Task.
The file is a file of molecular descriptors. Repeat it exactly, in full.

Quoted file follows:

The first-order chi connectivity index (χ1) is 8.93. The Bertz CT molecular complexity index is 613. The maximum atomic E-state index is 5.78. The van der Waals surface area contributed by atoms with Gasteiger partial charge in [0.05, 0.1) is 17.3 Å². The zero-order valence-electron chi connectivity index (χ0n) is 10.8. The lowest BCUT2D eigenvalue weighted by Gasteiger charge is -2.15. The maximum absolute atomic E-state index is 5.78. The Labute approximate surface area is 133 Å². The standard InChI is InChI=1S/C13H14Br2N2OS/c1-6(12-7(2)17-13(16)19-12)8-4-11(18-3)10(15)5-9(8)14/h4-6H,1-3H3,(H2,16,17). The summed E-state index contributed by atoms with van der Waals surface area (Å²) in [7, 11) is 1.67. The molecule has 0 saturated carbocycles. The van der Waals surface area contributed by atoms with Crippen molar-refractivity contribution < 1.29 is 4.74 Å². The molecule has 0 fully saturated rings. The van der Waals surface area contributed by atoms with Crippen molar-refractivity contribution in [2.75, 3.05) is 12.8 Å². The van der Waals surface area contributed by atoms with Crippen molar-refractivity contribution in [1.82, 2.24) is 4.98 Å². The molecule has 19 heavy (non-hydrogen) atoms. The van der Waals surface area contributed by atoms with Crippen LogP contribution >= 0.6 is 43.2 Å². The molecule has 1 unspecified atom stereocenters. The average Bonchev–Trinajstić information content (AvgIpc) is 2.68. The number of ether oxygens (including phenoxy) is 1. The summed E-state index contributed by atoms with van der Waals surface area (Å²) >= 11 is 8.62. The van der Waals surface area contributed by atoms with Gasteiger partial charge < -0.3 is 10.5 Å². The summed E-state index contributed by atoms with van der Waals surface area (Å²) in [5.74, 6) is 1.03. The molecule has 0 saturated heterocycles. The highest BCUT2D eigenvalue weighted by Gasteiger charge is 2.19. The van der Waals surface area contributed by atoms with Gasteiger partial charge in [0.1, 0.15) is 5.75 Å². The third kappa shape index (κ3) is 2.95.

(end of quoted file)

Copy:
The first-order chi connectivity index (χ1) is 8.93. The Bertz CT molecular complexity index is 613. The maximum atomic E-state index is 5.78. The van der Waals surface area contributed by atoms with Gasteiger partial charge in [0.05, 0.1) is 17.3 Å². The zero-order valence-electron chi connectivity index (χ0n) is 10.8. The lowest BCUT2D eigenvalue weighted by Gasteiger charge is -2.15. The maximum absolute atomic E-state index is 5.78. The Labute approximate surface area is 133 Å². The standard InChI is InChI=1S/C13H14Br2N2OS/c1-6(12-7(2)17-13(16)19-12)8-4-11(18-3)10(15)5-9(8)14/h4-6H,1-3H3,(H2,16,17). The summed E-state index contributed by atoms with van der Waals surface area (Å²) in [7, 11) is 1.67. The molecule has 0 saturated carbocycles. The van der Waals surface area contributed by atoms with Crippen molar-refractivity contribution < 1.29 is 4.74 Å². The molecule has 0 fully saturated rings. The van der Waals surface area contributed by atoms with Crippen molar-refractivity contribution in [2.75, 3.05) is 12.8 Å². The van der Waals surface area contributed by atoms with Crippen molar-refractivity contribution in [1.82, 2.24) is 4.98 Å². The molecule has 19 heavy (non-hydrogen) atoms. The van der Waals surface area contributed by atoms with Crippen LogP contribution >= 0.6 is 43.2 Å². The molecule has 1 unspecified atom stereocenters. The average Bonchev–Trinajstić information content (AvgIpc) is 2.68. The number of ether oxygens (including phenoxy) is 1. The summed E-state index contributed by atoms with van der Waals surface area (Å²) >= 11 is 8.62. The van der Waals surface area contributed by atoms with Gasteiger partial charge < -0.3 is 10.5 Å². The summed E-state index contributed by atoms with van der Waals surface area (Å²) in [5.74, 6) is 1.03. The molecule has 0 saturated heterocycles. The highest BCUT2D eigenvalue weighted by Gasteiger charge is 2.19. The van der Waals surface area contributed by atoms with Gasteiger partial charge in [0.1, 0.15) is 5.75 Å². The third kappa shape index (κ3) is 2.95.